* Graphic: World FX rates in 2020 tmsnrt.rs/2egbfVh
* Graphic: Trade-weighted sterling since Brexit vote tmsnrt.rs/2hwV9Hv
LONDON, March 16 (Reuters) - Sterling fell against both the euro and the dollar on Tuesday as Germany, Italy and France suspended AstraZeneca’s COVID-19 shots amid safety fears, dampening euphoria in Britain over its swift vaccination push.
Sterling fell 0.6% versus the dollar to a one-week low of $1.3817 at 0935 GMT. Against the euro, it was 0.6% lower at 86.40 pence, touching its lowest level since March 5.
The euro zone countries said they would suspend the AstraZeneca shots after several other European countries reported possible serious side-effects, but the World Health Organization said there was no proven link and people should not panic.
The United Kingdom said it had no concerns, but analysts have been cautious saying that if the safety fears surrounding AstraZeneca vaccine are confirmed, this could compromise Britain’s speedy inoculation programme.
“Should the EMA (European Medicines Agency) rule that AstraZeneca does indeed have material safety concerns, this would potentially compromise the UK vaccine strategy, even if the EMA no longer have any standing in the UK post Brexit,” said Jeremy Stretch, head of G10 FX Strategy at CIBC Capital Markets.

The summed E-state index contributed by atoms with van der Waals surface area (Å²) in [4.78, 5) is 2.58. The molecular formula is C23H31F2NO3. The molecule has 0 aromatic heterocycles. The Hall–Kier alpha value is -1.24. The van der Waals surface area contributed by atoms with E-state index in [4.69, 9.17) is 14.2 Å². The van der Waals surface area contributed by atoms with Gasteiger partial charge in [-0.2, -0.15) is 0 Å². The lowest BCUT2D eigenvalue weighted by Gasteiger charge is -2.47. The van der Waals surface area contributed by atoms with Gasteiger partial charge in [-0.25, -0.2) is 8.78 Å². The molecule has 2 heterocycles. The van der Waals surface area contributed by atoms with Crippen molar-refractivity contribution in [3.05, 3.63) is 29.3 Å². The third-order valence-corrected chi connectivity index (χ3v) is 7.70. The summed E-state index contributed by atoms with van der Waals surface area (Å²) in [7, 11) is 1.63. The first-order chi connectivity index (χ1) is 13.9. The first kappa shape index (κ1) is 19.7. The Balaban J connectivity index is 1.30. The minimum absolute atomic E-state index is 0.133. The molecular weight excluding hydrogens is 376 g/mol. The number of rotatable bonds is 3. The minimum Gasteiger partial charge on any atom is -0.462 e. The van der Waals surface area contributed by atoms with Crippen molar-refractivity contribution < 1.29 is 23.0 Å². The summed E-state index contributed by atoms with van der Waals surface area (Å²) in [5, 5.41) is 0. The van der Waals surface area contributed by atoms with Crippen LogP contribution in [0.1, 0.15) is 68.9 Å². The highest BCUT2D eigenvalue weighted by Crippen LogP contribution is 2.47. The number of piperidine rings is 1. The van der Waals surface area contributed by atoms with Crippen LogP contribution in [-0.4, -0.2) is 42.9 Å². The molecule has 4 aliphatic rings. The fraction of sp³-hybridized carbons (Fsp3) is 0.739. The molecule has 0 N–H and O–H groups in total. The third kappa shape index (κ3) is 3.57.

Such an outcome would risk sterling falling to around $1.3798, Stretch said.
Sterling has gained more than 4% against the euro in the past three months and more than 2% versus the dollar amid hopes for a relatively fast economic recovery following a speedy vaccination programme and declining numbers of COVID-19 cases in Britain.
Also weighing on the pound, the European Union launched on Monday legal action against unilateral British changes to Northern Irish trading arrangements.
In an interview with Italian daily Il Sole 24 Ore, the governor of the Bank of England Andrew Bailey said economic growth in Britain will fall by 4% in the first quarter from the same period last year and by 19% compared to the first three months of 2019.
Reporting by Joice Alves; editing by Emelia Sithole-Matarise